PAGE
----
inside tangier: house and gardens of tangier


Tangier has long been a destination of eclectic wonder. Plopped on the port of Morocco, it had attracted a bohemian class of folk from Europe and Americas. Inside Tangier explores the multifaceted spaces—a blend of color, pattern and taste—enlivened by fashion designers, interior decorators and antique collectors amongst other eccentric inhabitants of Tangier.


Review by Hamish Bowles for Vogue:

“Tangier is a basin that holds you, a timeless place,” warned Truman Capote in American Vogue in 1950. “The days slide by less noticed than foam in a waterfall.”

Tangier is indeed a strange, alluring place, one that seduced me from the moment that I first arrived in the sultry height of summer some thirty years ago. I was there to work on an Agatha Christie-themed fashion shoot and we photographed at the Minzah hotel, where the white-turbaned bellhops in their scarlet bloomers darted about bearing glasses of sugar-freighted mint tea, and in Majid’s magical emporium of ancient Moroccan textiles and treasures … before the handsome gateway to the square of the Casbah … and against the ancient doorways of the Medina, painted lapis and malachite and ruby.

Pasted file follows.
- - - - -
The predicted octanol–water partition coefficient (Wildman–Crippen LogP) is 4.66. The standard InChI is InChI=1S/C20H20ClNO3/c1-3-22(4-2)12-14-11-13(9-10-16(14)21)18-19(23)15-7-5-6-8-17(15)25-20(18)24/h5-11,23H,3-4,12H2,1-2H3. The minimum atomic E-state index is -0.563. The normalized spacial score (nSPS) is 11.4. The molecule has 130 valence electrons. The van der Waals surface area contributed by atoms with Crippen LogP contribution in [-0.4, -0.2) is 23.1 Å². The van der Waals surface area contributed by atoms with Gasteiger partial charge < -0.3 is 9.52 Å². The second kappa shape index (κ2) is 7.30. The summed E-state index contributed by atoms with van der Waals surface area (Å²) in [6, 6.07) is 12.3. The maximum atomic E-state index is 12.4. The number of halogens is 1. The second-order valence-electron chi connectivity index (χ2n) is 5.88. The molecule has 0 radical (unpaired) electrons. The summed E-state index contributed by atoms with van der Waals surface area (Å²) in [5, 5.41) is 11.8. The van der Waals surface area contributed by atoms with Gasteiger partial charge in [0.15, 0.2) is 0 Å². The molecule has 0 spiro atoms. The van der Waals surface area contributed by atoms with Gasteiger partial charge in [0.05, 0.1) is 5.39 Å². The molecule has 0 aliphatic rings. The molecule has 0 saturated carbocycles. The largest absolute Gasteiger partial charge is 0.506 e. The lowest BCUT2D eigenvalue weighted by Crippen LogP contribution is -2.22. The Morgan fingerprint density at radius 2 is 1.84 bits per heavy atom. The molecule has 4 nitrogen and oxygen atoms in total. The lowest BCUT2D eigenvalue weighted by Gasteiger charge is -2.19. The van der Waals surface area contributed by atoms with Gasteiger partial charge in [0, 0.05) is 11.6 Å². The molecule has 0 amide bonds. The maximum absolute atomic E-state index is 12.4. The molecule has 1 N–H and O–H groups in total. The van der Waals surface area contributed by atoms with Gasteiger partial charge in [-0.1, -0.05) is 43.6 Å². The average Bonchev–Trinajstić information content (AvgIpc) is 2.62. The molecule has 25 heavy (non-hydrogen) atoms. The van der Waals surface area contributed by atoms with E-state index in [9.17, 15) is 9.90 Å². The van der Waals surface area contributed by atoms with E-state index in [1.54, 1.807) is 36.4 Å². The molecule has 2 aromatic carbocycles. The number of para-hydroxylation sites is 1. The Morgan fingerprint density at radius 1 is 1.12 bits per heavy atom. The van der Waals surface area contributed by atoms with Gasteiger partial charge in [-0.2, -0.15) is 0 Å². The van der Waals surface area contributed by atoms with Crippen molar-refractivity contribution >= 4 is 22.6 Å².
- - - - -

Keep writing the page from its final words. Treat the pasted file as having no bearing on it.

The magic of this place was that everyone who had chosen to make a home here brought their own fantasy with them, and today new generations of tastemakers have re-imagined some of the houses that echoed with the laughter of those long-gone Tangerines, or have transformed smart townhouses in the once prosperous Marchane, or minuscule Medina cottages, or sprawling villas on the Old or New Mountains, or rambling Art Moderne flats near the pulsing Boulevard Pasteur, or whatever abode has caught their fancies and fit their budgets, into their own little corner of Palm Beach or Piccadilly or Xanadu. Each one of these houses, however, is alchemically transformed by the magic of the diamond Moroccan light, so that in fact it could exist nowhere else but here, in this strange, fast-changing place, ugly and beautiful by turns, lapped by the Mediterranean on one side and lashed by the unforgiving Atlantic on the other.”


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